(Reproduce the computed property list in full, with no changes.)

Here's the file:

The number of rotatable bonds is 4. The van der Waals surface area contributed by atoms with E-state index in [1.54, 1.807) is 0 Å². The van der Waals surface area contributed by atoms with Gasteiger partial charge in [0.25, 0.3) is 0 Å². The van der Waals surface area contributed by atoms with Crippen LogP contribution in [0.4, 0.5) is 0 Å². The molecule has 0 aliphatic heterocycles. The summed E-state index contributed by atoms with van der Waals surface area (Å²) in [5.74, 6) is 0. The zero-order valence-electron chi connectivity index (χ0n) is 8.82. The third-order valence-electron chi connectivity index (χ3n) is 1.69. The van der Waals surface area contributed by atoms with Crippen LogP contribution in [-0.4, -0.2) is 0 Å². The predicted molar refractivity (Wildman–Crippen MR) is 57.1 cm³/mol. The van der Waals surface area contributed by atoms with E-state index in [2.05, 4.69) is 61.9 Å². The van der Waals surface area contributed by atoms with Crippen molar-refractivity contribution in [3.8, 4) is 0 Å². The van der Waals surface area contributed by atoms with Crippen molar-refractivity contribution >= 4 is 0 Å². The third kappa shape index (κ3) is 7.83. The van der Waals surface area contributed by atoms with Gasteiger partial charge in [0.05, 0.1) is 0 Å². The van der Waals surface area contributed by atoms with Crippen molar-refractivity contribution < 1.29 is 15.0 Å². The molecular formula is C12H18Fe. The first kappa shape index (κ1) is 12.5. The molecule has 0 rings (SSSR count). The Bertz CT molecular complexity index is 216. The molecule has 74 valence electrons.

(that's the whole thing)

The number of rotatable bonds is 4. The van der Waals surface area contributed by atoms with E-state index in [1.54, 1.807) is 0 Å². The van der Waals surface area contributed by atoms with Gasteiger partial charge in [0.25, 0.3) is 0 Å². The van der Waals surface area contributed by atoms with Crippen LogP contribution in [0.4, 0.5) is 0 Å². The molecule has 0 aliphatic heterocycles. The summed E-state index contributed by atoms with van der Waals surface area (Å²) in [5.74, 6) is 0. The zero-order valence-electron chi connectivity index (χ0n) is 8.82. The third-order valence-electron chi connectivity index (χ3n) is 1.69. The van der Waals surface area contributed by atoms with Crippen LogP contribution in [-0.4, -0.2) is 0 Å². The predicted molar refractivity (Wildman–Crippen MR) is 57.1 cm³/mol. The van der Waals surface area contributed by atoms with E-state index in [2.05, 4.69) is 61.9 Å². The van der Waals surface area contributed by atoms with Crippen molar-refractivity contribution in [3.8, 4) is 0 Å². The van der Waals surface area contributed by atoms with Crippen molar-refractivity contribution >= 4 is 0 Å². The third kappa shape index (κ3) is 7.83. The van der Waals surface area contributed by atoms with Gasteiger partial charge in [0.05, 0.1) is 0 Å². The van der Waals surface area contributed by atoms with Crippen molar-refractivity contribution < 1.29 is 15.0 Å². The molecular formula is C12H18Fe. The first kappa shape index (κ1) is 12.5. The molecule has 0 rings (SSSR count). The Bertz CT molecular complexity index is 216. The molecule has 74 valence electrons.